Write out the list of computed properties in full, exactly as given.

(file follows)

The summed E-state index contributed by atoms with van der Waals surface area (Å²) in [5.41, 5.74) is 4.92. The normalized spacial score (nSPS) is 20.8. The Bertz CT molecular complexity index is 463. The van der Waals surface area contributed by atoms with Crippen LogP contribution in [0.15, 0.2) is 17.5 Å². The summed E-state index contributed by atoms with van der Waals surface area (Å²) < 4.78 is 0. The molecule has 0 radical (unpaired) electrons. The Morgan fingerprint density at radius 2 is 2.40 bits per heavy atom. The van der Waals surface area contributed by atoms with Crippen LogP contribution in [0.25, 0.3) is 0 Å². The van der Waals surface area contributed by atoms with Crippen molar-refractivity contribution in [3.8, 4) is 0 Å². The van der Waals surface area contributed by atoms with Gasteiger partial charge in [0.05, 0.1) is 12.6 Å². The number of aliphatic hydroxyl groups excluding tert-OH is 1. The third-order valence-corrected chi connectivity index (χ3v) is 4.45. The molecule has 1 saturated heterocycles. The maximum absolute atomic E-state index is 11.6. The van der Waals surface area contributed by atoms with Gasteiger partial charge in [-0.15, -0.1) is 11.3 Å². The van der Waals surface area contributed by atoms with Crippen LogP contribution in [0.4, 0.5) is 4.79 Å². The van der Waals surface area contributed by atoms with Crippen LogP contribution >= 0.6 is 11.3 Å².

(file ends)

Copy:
The summed E-state index contributed by atoms with van der Waals surface area (Å²) in [5.41, 5.74) is 4.92. The normalized spacial score (nSPS) is 20.8. The Bertz CT molecular complexity index is 463. The van der Waals surface area contributed by atoms with Crippen LogP contribution in [0.15, 0.2) is 17.5 Å². The summed E-state index contributed by atoms with van der Waals surface area (Å²) < 4.78 is 0. The molecule has 0 radical (unpaired) electrons. The Morgan fingerprint density at radius 2 is 2.40 bits per heavy atom. The van der Waals surface area contributed by atoms with Crippen LogP contribution in [0.25, 0.3) is 0 Å². The van der Waals surface area contributed by atoms with Crippen molar-refractivity contribution in [3.8, 4) is 0 Å². The van der Waals surface area contributed by atoms with Gasteiger partial charge in [0.05, 0.1) is 12.6 Å². The number of aliphatic hydroxyl groups excluding tert-OH is 1. The third-order valence-corrected chi connectivity index (χ3v) is 4.45. The molecule has 1 saturated heterocycles. The maximum absolute atomic E-state index is 11.6. The van der Waals surface area contributed by atoms with Gasteiger partial charge in [-0.15, -0.1) is 11.3 Å². The van der Waals surface area contributed by atoms with Crippen LogP contribution in [0.4, 0.5) is 4.79 Å². The van der Waals surface area contributed by atoms with Crippen LogP contribution >= 0.6 is 11.3 Å².